Finally, some people simply do not like the look of one of their nails, and may not necessarily have pain associated with it. In this case, the nail may be slightly oddly shaped, or may be discolored from keratin debris under the nail. Although many podiatrists and other physicians who remove toenails generally shy away from pure cosmetic procedures, nail removal can still be performed under the right circumstances.
No matter what the above reasons excepting pure cosmetic motivation, nail removal often makes sense from a medical perspective. Toenails serve no anatomic purpose at this point in human development, and the tissue underneath is simply normal skin. One does not lose anything by having a toenail removed. It is preferable in these situations to remove the toenail permanently, as allowing it to grow back will result in the exact same problem.
The procedure to remove a toenail usually takes under ten minutes from start to finish. It is nearly always performed in an office or medical clinic, and only rarely are toenails removed in an operating room. A local anesthetic is injected into the toe at its base. This is the only part of the procedure that is uncomfortable, and the stinging from the medication lasts under 20 seconds. The toe is cleansed with an antiseptic solution, and the toenail is then gently removed once it is determined the toe is completely numb. The skin underneath the toenail is assessed for any damage caused by the nail disease. The nail root cells found just under the cuticle area are then usually destroyed with a acidic chemical (phenol), although some physicians may use sharp instruments or laser to destroy them. The entire process is over quickly, and the skin is covered with an ointment after the remaining chemical is diluted using rubbing alcohol. A dressing is then placed over the toe, and one is then discharged home without any significant restrictions. Home care involves daily soaking in warm soapy water for 15-20 minutes followed by dressing with ointment and a small bandage or band-aid. Some physicians use a specialized gel that can allow one to skip the soaking all together. This process continues for at least 2 weeks, and the toe skin under the nail generally heals and toughens up within 3-4 weeks. Pain after the procedure is usually limited to only a minor throbbing sensation felt for a couple days, and often is absent completely. Complications such as significant infection or significant pain are uncommon, and are generally related to poor self-care or a minor infection that can be treated with basic antibiotics. Once the skin heals, one will have to look carefully to notice that the nail is gone, and cosmetic-minded women can still paint the skin to match the polish on the other intact nails.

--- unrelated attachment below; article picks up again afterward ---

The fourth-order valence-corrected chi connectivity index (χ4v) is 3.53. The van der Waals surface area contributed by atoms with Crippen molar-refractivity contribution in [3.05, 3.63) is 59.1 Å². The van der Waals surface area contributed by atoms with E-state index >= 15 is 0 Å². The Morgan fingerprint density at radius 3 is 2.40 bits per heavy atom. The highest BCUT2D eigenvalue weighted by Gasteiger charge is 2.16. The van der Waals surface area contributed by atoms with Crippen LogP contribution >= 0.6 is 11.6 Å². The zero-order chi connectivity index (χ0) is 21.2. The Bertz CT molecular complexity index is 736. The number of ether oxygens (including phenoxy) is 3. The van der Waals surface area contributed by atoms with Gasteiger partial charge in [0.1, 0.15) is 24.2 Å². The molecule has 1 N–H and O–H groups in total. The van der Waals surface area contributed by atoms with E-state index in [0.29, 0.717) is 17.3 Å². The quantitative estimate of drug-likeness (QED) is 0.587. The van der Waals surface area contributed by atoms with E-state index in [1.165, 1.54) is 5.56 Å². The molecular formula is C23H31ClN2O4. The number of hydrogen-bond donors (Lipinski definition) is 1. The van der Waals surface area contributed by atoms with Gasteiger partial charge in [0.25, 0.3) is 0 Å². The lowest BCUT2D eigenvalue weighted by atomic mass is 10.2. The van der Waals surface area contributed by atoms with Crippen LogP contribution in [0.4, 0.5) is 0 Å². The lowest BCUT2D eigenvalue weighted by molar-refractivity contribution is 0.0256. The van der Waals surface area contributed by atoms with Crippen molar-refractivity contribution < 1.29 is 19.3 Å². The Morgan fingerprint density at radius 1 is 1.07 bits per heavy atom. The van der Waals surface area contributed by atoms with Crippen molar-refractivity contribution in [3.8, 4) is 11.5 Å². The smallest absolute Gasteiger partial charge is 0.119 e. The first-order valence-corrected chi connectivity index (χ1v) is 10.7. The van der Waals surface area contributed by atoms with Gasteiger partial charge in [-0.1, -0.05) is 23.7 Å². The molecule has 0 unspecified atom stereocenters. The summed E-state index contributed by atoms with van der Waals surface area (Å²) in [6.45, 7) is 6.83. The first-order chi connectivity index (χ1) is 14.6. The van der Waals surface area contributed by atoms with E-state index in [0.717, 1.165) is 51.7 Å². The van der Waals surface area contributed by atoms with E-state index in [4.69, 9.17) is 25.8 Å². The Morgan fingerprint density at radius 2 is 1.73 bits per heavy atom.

As one can see, the removal of a toenail that is diseased and painful is simple, removes the symptoms completely, and allows for one to be able to return to shoes in comfort. It sounds worse than it really is, and the relief gained far outweighs the discomfort many people have in thinking about the removal itself. It should be considered if one suffers from diseased toenails that are otherwise not effectively treatable.
Source by Scott Kilberg DPM